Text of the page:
Police Union Encourages Cops to Ban de Blasio From Their Funerals

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NEW YORK, NY - JULY 28:  Police stand near where two U.S. Marshals and one New York Police Department (NYPD) detective were shot in the afternoon along a quiet street on July 28, 2014 in the West Village of Manhattan, New York City. While details are still emerging, the officer and marshals were trying to apprehend a suspect who was shot and killed in the incident.  (Photo by Spencer Platt/Getty Images)
Photo: Spencer Platt/Getty Images

The already-strained relationship between Mayor de Blasio and the city’s biggest police union, the Patrolmen’s Benevolent Association, has gotten downright nasty. On Friday, a notice was posted to the PBA’s website. “DON’T LET THEM INSULT YOUR SACRIFICE!” it blared. “Download and sign a request that Mayor de Blasio and City Council Speaker Melissa Mark-Viverito stay away from your funeral in the event that you are killed in the line of duty. Completed forms may be given to your PBA delegate.”

Here’s what that form looks like:

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The PBA has never seemed fond of de Blasio, but the mayor’s response to the Eric Garner case seems to have pushed the union over the edge. De Blasio has declined to endorse the non-indictment of NYPD officer Daniel Pantaleo, saying only that he “[respected] the grand jury process,” and has since spoken several times about teaching his black teen son, Dante, to be careful around the police.

PBA head Pat Lynch responded by saying that de Blasio had “thrown [cops] under the bus” in the wake of the Garner decision. “He spoke about, ‘we have to teach our children that their interaction with the police and that they should be afraid of New York City police officers.’ That’s not true,” Lynch said. “We have to teach our children, our sons and our daughters, no matter what they look like, to respect New York City police officers, teach them to comply with New York City police officers even if they think it’s unjust.”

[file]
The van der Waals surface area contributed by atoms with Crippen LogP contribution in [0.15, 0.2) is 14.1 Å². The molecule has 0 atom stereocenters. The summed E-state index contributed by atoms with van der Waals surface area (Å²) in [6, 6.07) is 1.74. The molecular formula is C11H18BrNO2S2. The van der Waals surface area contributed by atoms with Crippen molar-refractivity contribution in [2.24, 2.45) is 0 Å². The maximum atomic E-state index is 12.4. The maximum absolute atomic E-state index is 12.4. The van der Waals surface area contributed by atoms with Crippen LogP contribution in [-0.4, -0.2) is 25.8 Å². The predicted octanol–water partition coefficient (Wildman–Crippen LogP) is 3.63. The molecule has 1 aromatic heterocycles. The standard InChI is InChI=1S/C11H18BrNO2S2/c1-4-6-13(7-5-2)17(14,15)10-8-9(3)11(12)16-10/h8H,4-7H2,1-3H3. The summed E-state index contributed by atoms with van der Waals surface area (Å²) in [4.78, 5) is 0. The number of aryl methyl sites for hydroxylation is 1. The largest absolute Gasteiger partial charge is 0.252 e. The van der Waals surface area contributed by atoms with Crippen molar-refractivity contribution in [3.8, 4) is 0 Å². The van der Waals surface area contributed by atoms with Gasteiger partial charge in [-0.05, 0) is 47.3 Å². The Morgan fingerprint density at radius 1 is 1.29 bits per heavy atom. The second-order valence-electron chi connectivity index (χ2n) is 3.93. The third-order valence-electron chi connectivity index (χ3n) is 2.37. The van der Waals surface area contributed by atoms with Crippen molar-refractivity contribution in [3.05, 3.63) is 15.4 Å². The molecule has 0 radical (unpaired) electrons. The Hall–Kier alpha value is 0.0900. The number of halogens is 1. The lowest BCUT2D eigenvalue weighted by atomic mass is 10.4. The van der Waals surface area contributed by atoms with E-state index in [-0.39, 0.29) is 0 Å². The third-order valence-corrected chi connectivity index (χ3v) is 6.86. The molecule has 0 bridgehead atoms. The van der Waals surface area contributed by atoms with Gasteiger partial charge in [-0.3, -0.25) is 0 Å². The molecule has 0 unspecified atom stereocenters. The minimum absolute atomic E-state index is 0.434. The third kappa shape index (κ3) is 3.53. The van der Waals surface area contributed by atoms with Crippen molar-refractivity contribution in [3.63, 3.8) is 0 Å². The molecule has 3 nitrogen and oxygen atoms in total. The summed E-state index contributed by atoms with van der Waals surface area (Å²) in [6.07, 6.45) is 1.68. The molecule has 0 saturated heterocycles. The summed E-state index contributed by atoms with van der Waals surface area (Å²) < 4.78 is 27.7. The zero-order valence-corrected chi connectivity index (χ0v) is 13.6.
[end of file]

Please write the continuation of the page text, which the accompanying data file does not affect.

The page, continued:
De Blasio and Mark-Viverito, who has backed the mayor’s effort to reform the NYPD, called the PBA’s attempt to ban them from potential cop funerals “deeply disappointing.” “Incendiary rhetoric like this serves only to divide the city, and New Yorkers reject these tactics,” they said in a joint statement. “The mayor and the speaker both know better than to think this inappropriate stunt represents the views of the majority of police officers and their families.”

On Saturday afternoon, Lynch insisted that the form reflected the feelings of rank-and-file cops. Speaking at a gathering for family members of NYPD officers killed in the line of duty, he said,  “The members said, ‘If they can’t support us now when we’re alive, they surely shouldn’t come to a funeral and have crocodile tears and sit next to my family.’” Expect to hear more of this as preparations for next week’s pro-cop rally continue.